HOME BUYER PASS-THROUGH Material price increases alone, which represent 30 percent of a house's cost, will add about $7,000 to the cost of building a typical $300,000 home this year, says NAHB economist Michael Carliner. Tack on today's steeper costs of transporting materials to the site and a widespread shortage of labor, and the National Association of Realtors predicts that even if the housing market slows in 2006, new-home prices will rise 7.3 percent, compared with 5.5 percent in 2005 and 3.9 percent in 2004. “Higher building costs are the single biggest reason we expect the appreciation of new homes to rise,” says Walter Molony, public relations director at the NAR. He notes that those figures are skewed downward because the highest concentration of construction activity is in the lower-cost markets of the Midwest and South.
Yet as rising costs converge with a flattening real estate market, something's got to give. At least in price-sensitive markets, it's likely to be gross margin. “In Houston, a pretty competitive area, everyone's margins are going down,” Stetzer says. By contrast, “In Sacramento, Las Vegas, Florida, and Chicago, you can almost name the price. We can mark up a little to absorb rising costs, but in tighter markets it's very difficult.”
Despite Florida's booming housing industry, Doug Guy, president of Morrison Homes' Jacksonville division, expects profits will slip as costs creep up. “The pricing relief on materials that builders in slower parts of the country will get won't be seen in Florida,” he says. “Our average home went up about 8 percent in cost last year, so we're expecting at least that for 2006. We're going to feed off the competition and demand. We'll look at what type of margin we're willing to accept on price. I'd say we're looking at basically a 2 percent erosion.”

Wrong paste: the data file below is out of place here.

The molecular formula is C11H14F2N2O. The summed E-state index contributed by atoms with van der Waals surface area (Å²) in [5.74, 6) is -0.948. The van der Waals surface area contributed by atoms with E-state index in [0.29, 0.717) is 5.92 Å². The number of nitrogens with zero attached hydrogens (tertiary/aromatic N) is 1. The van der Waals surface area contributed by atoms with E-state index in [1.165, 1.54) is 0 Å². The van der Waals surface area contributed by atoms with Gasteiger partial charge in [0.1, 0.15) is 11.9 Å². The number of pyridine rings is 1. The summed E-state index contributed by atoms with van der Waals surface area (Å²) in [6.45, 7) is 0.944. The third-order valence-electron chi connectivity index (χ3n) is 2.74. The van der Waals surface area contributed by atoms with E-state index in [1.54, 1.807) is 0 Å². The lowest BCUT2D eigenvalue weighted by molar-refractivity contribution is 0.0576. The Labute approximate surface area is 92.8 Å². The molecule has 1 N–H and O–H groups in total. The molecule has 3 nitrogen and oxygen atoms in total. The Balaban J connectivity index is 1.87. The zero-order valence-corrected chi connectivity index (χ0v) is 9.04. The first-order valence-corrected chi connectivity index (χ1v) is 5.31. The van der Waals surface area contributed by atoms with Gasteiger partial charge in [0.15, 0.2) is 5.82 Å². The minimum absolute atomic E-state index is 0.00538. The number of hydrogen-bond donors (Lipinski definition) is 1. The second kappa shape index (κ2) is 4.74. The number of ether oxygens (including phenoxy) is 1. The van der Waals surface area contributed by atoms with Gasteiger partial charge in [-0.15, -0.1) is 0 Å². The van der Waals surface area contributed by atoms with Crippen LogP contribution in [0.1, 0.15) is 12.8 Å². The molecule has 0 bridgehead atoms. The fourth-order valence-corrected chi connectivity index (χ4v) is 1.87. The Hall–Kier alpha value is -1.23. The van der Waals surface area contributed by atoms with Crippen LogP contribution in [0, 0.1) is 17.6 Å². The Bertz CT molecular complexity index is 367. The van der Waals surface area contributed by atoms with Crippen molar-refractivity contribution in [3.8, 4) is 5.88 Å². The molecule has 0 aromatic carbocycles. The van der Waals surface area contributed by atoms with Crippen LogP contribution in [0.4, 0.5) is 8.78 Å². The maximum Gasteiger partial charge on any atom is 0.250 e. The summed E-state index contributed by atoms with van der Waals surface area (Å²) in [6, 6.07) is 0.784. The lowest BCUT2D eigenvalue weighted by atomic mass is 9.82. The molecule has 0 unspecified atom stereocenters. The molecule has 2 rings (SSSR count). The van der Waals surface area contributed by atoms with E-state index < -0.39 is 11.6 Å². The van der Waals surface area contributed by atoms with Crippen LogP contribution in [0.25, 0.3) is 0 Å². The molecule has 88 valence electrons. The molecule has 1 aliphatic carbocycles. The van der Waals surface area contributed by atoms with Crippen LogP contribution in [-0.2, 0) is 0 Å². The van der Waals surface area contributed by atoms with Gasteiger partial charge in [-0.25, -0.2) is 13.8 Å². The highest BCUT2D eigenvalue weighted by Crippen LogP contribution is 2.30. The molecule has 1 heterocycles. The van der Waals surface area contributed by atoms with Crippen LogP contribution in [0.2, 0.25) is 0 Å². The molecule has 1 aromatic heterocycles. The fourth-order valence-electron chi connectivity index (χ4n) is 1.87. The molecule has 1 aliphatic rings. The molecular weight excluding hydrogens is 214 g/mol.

Construction costs are pressuring big builders to leverage their size and efficiencies more than ever. With 80 home building divisions, Lennar occasionally uses commodities price indexing to lock in the cost of lumber for months at a time. This year the builder is also stepping up efforts to reduce the building cycle by maximizing field efficiencies and reducing the number of house plans it offers. “We're hoping that through a combination of market conditions and profit improvements, we can maintain our cost structure and even perhaps drive it down in 2006,” says Shevory.
COUNTERBALANCING FORCES Another variable in home buyer tolerance to price increases is mortgage rates. A rise in rates this year would create all the more headwind for home prices—particularly for first-time buyers who don't have equity to trade in. However, Eric Belsky, executive director of the Joint Center for Housing Studies of Harvard University, says home prices are rising roughly on par with consumer income, and that builders will still have pricing power. “In some markets, such as Boston, pricing power will be curtailed significantly,” he says. “But even though the net income builders earn will be reduced because they have to absorb additional materials costs, they'll still be able to benefit from the rising value of the land they locked into at an earlier date.”